Referring now to FIG. 5, with the former inner tray 12 flipped over 180° and reattached to outer tray 14 by snapping lip 38 under bead 42 and resting the lip on shoulder 40, a substantially greater volume displacement 58 is achieved inside of the container over the volume displacement obtained when pan 12 is received inside of pan 14 as shown in FIG. 2. It should be particularly noted that with deep pan portion 56 of pan 14 being aligned with deep pan portion 18 of pan 12, rather large articles may be placed inside the resulting container. In order to provide additional stability to the kit as it rests on a planer surface, leg 60 may be provided and projects from the elevated side of pan 14.
The above-described surgical kit should be utilized as follows. Operating room personnel first remove plastic cover 44 from the top of kit 10. Inner pan 12 is removed from outer pan 14 by grasping indentations 26. The materials received in deep pan portion 18 and the accessories and parts for the irrigating and asperating unit are put in place, cover 30 is removed from elevated portion 16 and the surgery begins utilizing the materials in embossment 28. After the surgery has been completed, some of the medications contained in embossments 50 of outer pan 14 are utilized by operating room personnel but then replaced into their respective embossments. Furthermore, some of the materials in deep pan portion 56 may also be utilized. Any additional required materials for postoperative care are placed in deep pan portion 56. The inner pan 12 is flipped over, that is, turned 180° and reattached to outer pan 14 as previously described. Thus the inner pan 12 becomes a cover for the outer pan 14. The newly formed container is then taken back to the patient's room and the materials contained therein are utilized for postoperative care both in the hospital and in the patient's home.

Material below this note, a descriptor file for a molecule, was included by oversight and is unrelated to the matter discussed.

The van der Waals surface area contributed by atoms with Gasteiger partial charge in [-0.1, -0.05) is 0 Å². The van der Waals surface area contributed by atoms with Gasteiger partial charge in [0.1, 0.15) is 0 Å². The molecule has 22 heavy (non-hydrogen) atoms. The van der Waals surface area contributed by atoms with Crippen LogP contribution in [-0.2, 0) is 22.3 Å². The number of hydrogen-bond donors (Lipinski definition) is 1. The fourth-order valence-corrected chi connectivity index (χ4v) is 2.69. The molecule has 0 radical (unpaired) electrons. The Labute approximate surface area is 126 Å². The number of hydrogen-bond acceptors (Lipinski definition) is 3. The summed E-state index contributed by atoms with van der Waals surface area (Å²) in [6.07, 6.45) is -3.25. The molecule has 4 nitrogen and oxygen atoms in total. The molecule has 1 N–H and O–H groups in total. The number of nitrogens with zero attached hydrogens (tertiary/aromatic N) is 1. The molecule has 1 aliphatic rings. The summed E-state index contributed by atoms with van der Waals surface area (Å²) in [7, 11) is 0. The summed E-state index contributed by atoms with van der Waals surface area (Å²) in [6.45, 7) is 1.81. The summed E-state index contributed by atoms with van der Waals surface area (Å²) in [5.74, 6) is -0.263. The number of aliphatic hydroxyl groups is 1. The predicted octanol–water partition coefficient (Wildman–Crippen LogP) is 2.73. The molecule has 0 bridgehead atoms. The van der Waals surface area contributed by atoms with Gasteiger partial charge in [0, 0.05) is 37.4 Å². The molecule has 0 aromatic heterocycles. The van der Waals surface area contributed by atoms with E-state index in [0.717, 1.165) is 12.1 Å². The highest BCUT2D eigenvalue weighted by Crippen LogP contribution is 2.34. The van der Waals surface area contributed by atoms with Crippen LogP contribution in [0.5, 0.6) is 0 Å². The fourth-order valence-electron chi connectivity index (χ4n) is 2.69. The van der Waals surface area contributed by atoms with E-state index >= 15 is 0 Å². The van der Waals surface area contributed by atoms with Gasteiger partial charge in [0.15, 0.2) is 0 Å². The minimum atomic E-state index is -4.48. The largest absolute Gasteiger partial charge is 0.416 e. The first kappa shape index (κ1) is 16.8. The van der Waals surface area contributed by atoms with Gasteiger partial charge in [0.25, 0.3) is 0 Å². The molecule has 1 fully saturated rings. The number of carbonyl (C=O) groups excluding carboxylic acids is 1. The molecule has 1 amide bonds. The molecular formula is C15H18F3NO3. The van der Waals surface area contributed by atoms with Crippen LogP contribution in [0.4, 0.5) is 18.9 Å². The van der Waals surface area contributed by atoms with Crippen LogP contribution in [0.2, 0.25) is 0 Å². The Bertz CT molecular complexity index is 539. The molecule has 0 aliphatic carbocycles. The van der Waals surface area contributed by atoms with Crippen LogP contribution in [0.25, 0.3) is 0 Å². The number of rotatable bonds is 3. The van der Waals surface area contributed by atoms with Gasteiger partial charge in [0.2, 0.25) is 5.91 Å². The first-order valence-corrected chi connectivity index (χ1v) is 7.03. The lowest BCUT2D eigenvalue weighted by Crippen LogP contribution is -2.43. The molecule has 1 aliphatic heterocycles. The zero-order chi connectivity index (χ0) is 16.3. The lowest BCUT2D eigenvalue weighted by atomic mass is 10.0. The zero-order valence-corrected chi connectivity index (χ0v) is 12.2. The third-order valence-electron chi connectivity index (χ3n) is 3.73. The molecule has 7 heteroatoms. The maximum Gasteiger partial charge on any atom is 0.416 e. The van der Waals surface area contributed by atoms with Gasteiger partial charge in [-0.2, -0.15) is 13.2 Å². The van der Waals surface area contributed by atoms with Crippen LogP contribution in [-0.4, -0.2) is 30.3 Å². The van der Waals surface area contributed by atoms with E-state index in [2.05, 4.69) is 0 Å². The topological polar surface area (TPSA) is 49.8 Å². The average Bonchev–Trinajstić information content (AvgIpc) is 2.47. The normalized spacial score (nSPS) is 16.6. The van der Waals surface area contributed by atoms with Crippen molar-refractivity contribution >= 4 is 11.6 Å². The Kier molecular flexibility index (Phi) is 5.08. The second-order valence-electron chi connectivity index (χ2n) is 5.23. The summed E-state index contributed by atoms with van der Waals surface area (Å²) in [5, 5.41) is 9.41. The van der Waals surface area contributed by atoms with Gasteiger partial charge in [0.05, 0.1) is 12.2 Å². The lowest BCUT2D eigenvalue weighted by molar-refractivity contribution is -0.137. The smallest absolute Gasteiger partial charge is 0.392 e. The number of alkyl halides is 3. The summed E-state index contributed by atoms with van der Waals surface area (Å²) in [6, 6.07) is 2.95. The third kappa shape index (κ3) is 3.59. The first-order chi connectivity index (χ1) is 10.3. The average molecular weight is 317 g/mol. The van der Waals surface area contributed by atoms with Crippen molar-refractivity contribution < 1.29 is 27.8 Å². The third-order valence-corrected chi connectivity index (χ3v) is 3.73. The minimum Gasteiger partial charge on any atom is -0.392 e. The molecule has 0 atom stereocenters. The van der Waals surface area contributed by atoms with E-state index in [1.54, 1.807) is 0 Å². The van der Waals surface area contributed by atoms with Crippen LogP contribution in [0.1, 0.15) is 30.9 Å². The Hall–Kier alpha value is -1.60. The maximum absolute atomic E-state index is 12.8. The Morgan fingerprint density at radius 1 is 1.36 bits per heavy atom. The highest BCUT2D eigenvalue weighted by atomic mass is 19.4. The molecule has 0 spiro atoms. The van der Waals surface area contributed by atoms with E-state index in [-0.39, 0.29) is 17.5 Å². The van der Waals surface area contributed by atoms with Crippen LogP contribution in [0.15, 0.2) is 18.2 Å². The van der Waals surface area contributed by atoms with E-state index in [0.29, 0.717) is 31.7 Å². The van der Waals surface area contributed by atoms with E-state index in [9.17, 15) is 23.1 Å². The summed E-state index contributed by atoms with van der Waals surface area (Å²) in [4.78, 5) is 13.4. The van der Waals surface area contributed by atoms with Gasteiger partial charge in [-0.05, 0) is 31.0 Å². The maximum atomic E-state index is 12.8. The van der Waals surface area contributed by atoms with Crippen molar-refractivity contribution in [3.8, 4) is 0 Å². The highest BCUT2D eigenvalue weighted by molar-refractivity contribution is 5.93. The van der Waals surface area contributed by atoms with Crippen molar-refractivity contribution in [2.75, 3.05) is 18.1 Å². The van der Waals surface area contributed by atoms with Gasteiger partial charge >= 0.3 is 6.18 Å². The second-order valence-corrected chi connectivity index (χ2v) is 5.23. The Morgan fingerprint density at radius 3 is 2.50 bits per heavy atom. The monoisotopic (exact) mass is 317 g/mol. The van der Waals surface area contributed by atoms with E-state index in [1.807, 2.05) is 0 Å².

As can be seen from the above, a new surgical kit has been provided which contains portions for integrating surgical materials and postoperative supplies into the same kit. The kit is inexpensive to manufacture, is completely disposable, and enables the manufacturer to provide both surgical and postoperative in the same sterile package. Furthermore, in particularly for lens implant surgery, the kit may be personalized to the individual patient by the manufacturer in that the proper sized lens may be added to the kit at the factory. The patient's name may also be applied on a label on the outside of the kit either by the manufacturer or at the hospital.
From the foregoing description of the illustrative embodiment of the invention it will be apparent that many modifications may be made therein. It will be understood that this embodiment of the invention is intended as an exemplification of the invention only and that this invention is not limited thereto. It is also to be understood, therefore, that it is intended in the appended claims to cover all modifications that fall within the true spirit and scope of the invention.
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|U.S. Classification||206/570, 206/514, 206/560, 206/363, 206/564, 220/23.87|
|Mar 23, 1988||FPAY||Fee payment|
Year of fee payment: 4
|Jul 31, 1992||FPAY||Fee payment|
Year of fee payment: 8
|Aug 12, 1996||FPAY||Fee payment|
Year of fee payment: 12